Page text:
Among the artists for whom Taos was a crossroad, some belonged to printmaking organizations in their communities, such as the Prairie Printmakers around Wichita, Kansas (subject of a future blog), the Lone Star Printmakers, and the Printmakers Guild (launched in north Texas in 1940). These associations reflected a growing interest in printmaking that emerged in the 1930s. One of the most innovative groups, the Printmakers Guild, only included women for most of its twenty-five year history — artists who drew inspiration from their visits to Taos.
The story of these dedicated women artists circulating prints all over the United States might be different had they not been excluded by the Dallas Regionalists who formed the Lone Star Printmakers. In art circles printmaking was in the air, as seen in work by Jerry Bywaters, Otis Dozier, Alexandre Hogue, and others when they formed an organization to circulate their new prints. However, at the same time they were not the only active printmakers in the region. Bertha Landers, Stella LaMond, Blanche McVeigh, Barbara Maples, Bess Hubbard, Florence McClung, and Coreen Spellman were all producing excellent art, while also teaching in Texas universities, the public schools, and museum art schools. Some of these women were also chairing art departments (LaMond at SMU and McClung at Trinity University). Yet, they made summertime working visits to Taos where they sketched ideas for new prints.
When the Lone Star Printmakers ignored these capable artists in its formation, Stella LaMond called a meeting at her home near SMU to explore an idea. Why not start their own organization to be called the Printmakers Guild? Why not limit its membership to women? Out of that meeting came plans for the Guild to prepare traveling exhibitions of their work that would be shown in public libraries, schools, and civic centers throughout the nation–work that would also be sold at modest prices. Because their editions of prints allowed for multiple traveling sets containing new works each season, they decided on a total of five identical portfolios to be sent around the country on carefully managed circuits. One set circulated in Texas, another around Dallas, and the others up the East Coast, throughout the Midwest, and around the western states. The western circuit included a show in Santa Fe where many of these artists also visited on their way to Taos.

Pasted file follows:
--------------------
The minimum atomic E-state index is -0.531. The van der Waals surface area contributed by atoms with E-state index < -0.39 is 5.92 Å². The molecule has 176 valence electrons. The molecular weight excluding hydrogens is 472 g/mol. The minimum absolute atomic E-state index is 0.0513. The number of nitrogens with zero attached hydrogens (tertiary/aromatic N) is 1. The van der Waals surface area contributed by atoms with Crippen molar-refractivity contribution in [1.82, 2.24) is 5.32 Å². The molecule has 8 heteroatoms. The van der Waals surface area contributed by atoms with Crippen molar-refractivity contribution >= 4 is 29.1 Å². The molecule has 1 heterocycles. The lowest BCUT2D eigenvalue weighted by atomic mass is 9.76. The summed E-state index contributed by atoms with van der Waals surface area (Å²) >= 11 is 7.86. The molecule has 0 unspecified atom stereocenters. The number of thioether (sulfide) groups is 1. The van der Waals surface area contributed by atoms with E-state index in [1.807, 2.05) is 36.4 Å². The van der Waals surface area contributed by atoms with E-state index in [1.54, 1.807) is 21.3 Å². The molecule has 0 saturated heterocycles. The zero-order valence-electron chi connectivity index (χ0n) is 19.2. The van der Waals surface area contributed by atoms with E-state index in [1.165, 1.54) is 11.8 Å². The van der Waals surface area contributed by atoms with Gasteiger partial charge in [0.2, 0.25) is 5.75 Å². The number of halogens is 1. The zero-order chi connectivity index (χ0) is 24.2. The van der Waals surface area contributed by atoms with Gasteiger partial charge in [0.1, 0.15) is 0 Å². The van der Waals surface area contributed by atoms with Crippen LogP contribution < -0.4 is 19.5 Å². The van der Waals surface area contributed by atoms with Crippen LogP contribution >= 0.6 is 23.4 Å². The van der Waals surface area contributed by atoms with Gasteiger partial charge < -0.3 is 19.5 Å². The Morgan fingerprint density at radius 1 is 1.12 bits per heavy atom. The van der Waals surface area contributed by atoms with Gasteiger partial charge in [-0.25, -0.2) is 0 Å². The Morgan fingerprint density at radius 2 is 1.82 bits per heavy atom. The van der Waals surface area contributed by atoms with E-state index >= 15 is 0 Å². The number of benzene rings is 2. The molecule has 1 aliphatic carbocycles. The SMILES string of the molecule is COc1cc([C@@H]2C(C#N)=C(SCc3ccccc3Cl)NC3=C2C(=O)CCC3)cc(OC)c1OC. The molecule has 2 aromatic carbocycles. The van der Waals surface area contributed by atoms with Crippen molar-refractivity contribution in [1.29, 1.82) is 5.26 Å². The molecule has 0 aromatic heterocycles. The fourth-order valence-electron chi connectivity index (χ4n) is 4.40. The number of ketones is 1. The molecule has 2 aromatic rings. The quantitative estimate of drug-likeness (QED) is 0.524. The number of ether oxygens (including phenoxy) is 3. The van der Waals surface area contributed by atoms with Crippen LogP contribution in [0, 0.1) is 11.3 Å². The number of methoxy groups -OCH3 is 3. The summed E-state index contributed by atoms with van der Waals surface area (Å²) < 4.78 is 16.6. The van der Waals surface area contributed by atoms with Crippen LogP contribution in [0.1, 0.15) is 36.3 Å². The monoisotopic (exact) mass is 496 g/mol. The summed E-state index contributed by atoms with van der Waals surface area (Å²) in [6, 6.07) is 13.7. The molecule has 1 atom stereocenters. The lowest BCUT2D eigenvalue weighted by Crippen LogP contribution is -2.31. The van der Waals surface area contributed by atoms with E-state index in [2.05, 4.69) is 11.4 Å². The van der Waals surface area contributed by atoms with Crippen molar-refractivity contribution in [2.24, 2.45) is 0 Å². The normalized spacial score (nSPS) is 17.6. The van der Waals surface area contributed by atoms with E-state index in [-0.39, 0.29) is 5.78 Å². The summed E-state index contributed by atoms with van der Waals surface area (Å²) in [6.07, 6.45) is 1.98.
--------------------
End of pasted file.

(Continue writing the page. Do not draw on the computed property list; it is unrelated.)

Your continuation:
Leafing through early issues of El Palacio, the official publication of the New Mexico Museum of Art, we find notes on the Printmakers Guild traveling exhibits returning to Santa Fe each year. These exhibits would include work such as the beautiful etching by Bess Hubbard of the Sangre de Cristo mountains at the top of this blog, or Coreen Spellman’s Campo Santo, Trampas, N.M., a lithograph with its spare image of tonal richness. The print shown below, Sleepy Plaza, Taos, is by Blanche McVeigh, a prolific and noted printmaker in Fort Worth.
Taos visits provided some of these women artists subjects for their prints now keenly sought by collectors, and for twenty-five years (1940-1965) the Printmakers Guild made history in the annals of American printmaking with traveling shows that educated people about prints and made them available around the nation at prices most affordable, from $5.00 to $15.00 each. At the same time, people all over the country were viewing scenes drawn in the Taos Valley by accomplished women printmakers who charted their own course.
Note: Later in its operation the Printmakers Guild changed its name to Texas Printmakers, and for its last season it admitted men. A few members of the Lone Star Printmakers (Bywaters and Hogue) also drew upon Taos for visual subjects in their prints. Yet, we have found no record of the Lone Star group exhibiting in New Mexico. Indeed, they folded their tent after a four-year run, unable to agree on how to proceed. For a more extended discussion, see my chapter, “The Printmakers Guild and Women Printmakers in Texas, 1939-1965” in Prints and Printmakers of Texas, Proceedings of the Twentieth Annual North American Print Conference of Texas. Edited by Ron Tyler. Austin: Texas State Historical Association, 1997.